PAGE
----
The Thru A Set Up Move is used to create timing and position on the fly in disc dog freestyle. Dog and handler often need to switch sides or get a rolling is the goto Set Up Moves are tricks that are used to establish timing and position in disc dog freestyle. Traditional tricks include: Around, Through, Backwards Through, and Scoot, but any or all for most teams and is the only way to flow through a linear retrieve. The dog comes rushing back on the linear retrieve and the only way to flow is to send the dog by the handler in a Passing maneuver, over the handler in a Most players have several overs and the Big Over is the largest, and most impressive of them. Frequently, the Big Over goes over the center of the handler’s body, but, or to bring the dog Thru, under the handler. Each of these maneuvers sends the dog away from the handler and have little directional impact or ability for Team Movement is how dog and handler move, as a team, out there on the field. It is a judging category in some organizations and certainly is a focus of.
Working a Thru from the Working Out to the side of the handler is the Flank. If the dog is out to the handler's right or left the dog is on Flank. If the dog is is a slightly different operation with a couple of options. The flank can be continued with the directional choice of the Thru, which we call “In” or flank direction can be opposed or short circuited, which we call “Out”. The In spirals in towards the handler and the Out S-Turns away from the handler.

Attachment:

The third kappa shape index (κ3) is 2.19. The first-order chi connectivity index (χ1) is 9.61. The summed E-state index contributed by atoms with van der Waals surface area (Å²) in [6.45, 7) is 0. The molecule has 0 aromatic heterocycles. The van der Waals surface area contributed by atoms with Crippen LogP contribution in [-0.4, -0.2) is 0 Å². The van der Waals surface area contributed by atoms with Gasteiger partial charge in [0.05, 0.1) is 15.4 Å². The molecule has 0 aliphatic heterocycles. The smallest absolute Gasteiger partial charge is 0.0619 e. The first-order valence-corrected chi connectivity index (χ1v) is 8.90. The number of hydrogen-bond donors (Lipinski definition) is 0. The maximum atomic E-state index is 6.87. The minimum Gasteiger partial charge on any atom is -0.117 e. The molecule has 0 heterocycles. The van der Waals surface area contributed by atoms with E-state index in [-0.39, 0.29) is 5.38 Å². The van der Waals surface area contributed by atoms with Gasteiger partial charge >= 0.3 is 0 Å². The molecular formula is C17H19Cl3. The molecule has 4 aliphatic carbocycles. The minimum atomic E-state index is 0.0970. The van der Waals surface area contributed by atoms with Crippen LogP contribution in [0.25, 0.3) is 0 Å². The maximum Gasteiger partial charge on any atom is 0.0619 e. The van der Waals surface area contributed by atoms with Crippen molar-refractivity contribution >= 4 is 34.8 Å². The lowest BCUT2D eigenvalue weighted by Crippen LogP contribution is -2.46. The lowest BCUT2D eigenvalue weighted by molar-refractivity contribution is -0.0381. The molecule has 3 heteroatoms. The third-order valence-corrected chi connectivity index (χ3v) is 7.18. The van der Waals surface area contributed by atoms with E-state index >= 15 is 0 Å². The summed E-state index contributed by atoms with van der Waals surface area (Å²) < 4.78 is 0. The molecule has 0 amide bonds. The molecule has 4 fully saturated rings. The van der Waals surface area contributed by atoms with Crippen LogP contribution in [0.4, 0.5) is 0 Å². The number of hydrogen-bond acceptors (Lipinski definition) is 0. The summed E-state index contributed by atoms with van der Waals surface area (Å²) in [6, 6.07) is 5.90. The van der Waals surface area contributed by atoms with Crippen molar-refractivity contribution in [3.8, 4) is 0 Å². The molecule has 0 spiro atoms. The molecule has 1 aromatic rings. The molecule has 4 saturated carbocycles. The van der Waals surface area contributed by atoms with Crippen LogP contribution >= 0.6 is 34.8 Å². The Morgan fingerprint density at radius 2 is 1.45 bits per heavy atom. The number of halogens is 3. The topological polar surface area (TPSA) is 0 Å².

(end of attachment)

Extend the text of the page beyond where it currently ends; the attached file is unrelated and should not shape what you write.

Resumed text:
In, for our purposes, means to continue the flank direction. So a dog approaching from the handler’s left, moving clockwise, will go through the legs and hug the left leg of the handler, continuing around in clockwise fashion. This creates a spiral type shape or a strong arc, reversing field. If the handler wants to stop the dog, the handler simply turns into the dog, in the opposite direction, and the dog runs into Front Position as the handler’s positional pressure opposes the dog’s motion. Boom!
This can be done in clockwise or counter clockwise fashion depending on the needs of the handler. The only requirement for the Thru – In movement is that the dog continues to turn in the direction of the flank as the through is executed.
Out means to break out of the flank direction and start moving in the opposite direction. If the dog is coming from the left, in clockwise fashion, the handler will bring the dog through and the dog will hug the right leg of the handler while going through. The dog will do a little S-Turn under the handler and continue out to the handler’s right, and will be on a counter clock flank. Swish!
If the handler wishes to stop the dog, positional pressure is applied against the dog’s movement. In the situation above, the handler will turn to the right, and front position can be established. Boom!
Flank to Backwards Thru (Rut)
The Backwards Thru is a little funkier than the Thru. On a Backwards Thru (aka: Rut), the dog moves between the handler’s legs from back to front. This can happen in both the clockwise and counter clockwise directions, although few handlers (myself included until a month ago) have both directions strong enough to perform them on the fly with discs in play.
You might need to firm up the skill to be able to use it to the fullest.
Backwards Thru – In
In continues the flank the dog enters the Backwards Thru, so if the dog enters the move clockwise, In continues the flank and spirals in to the handler in clockwise fashion.
Backwards Thru – Out
Out breaks the flank that the dog enters the Backwards Thru on. So if the dog enters on Counter, Out breaks the flank and exits on Clock.